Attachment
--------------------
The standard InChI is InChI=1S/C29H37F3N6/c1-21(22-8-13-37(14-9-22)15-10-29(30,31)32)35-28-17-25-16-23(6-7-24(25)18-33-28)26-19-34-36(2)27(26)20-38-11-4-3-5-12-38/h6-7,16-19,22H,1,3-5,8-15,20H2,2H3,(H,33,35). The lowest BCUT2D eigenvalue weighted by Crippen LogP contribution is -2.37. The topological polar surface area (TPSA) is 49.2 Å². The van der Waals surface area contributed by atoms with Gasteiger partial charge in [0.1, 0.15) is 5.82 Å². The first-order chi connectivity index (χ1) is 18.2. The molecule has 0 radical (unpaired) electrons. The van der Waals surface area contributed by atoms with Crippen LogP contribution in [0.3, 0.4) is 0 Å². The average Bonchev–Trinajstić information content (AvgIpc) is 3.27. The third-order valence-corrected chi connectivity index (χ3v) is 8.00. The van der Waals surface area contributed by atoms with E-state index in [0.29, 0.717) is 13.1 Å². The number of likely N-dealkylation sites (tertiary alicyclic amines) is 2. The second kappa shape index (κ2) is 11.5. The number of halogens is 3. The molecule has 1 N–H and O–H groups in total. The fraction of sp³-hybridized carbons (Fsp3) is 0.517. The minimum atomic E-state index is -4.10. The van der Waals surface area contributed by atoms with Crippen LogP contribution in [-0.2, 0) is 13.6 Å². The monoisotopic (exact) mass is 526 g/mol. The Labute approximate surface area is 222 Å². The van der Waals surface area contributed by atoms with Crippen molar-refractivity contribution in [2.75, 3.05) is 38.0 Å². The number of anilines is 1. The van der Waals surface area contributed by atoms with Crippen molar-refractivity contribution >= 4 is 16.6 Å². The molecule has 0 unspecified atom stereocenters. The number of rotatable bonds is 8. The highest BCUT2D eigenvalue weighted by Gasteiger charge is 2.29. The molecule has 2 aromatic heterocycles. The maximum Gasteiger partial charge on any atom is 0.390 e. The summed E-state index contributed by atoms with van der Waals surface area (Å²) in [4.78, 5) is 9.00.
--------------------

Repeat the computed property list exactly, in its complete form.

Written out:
The standard InChI is InChI=1S/C29H37F3N6/c1-21(22-8-13-37(14-9-22)15-10-29(30,31)32)35-28-17-25-16-23(6-7-24(25)18-33-28)26-19-34-36(2)27(26)20-38-11-4-3-5-12-38/h6-7,16-19,22H,1,3-5,8-15,20H2,2H3,(H,33,35). The lowest BCUT2D eigenvalue weighted by Crippen LogP contribution is -2.37. The topological polar surface area (TPSA) is 49.2 Å². The van der Waals surface area contributed by atoms with Gasteiger partial charge in [0.1, 0.15) is 5.82 Å². The first-order chi connectivity index (χ1) is 18.2. The molecule has 0 radical (unpaired) electrons. The van der Waals surface area contributed by atoms with Crippen LogP contribution in [0.3, 0.4) is 0 Å². The average Bonchev–Trinajstić information content (AvgIpc) is 3.27. The third-order valence-corrected chi connectivity index (χ3v) is 8.00. The van der Waals surface area contributed by atoms with E-state index in [0.29, 0.717) is 13.1 Å². The number of likely N-dealkylation sites (tertiary alicyclic amines) is 2. The second kappa shape index (κ2) is 11.5. The number of halogens is 3. The molecule has 1 N–H and O–H groups in total. The fraction of sp³-hybridized carbons (Fsp3) is 0.517. The minimum atomic E-state index is -4.10. The van der Waals surface area contributed by atoms with Crippen LogP contribution in [-0.2, 0) is 13.6 Å². The monoisotopic (exact) mass is 526 g/mol. The Labute approximate surface area is 222 Å². The van der Waals surface area contributed by atoms with Crippen molar-refractivity contribution in [2.75, 3.05) is 38.0 Å². The number of anilines is 1. The van der Waals surface area contributed by atoms with Crippen molar-refractivity contribution >= 4 is 16.6 Å². The molecule has 0 unspecified atom stereocenters. The number of rotatable bonds is 8. The highest BCUT2D eigenvalue weighted by Gasteiger charge is 2.29. The molecule has 2 aromatic heterocycles. The maximum Gasteiger partial charge on any atom is 0.390 e. The summed E-state index contributed by atoms with van der Waals surface area (Å²) in [4.78, 5) is 9.00.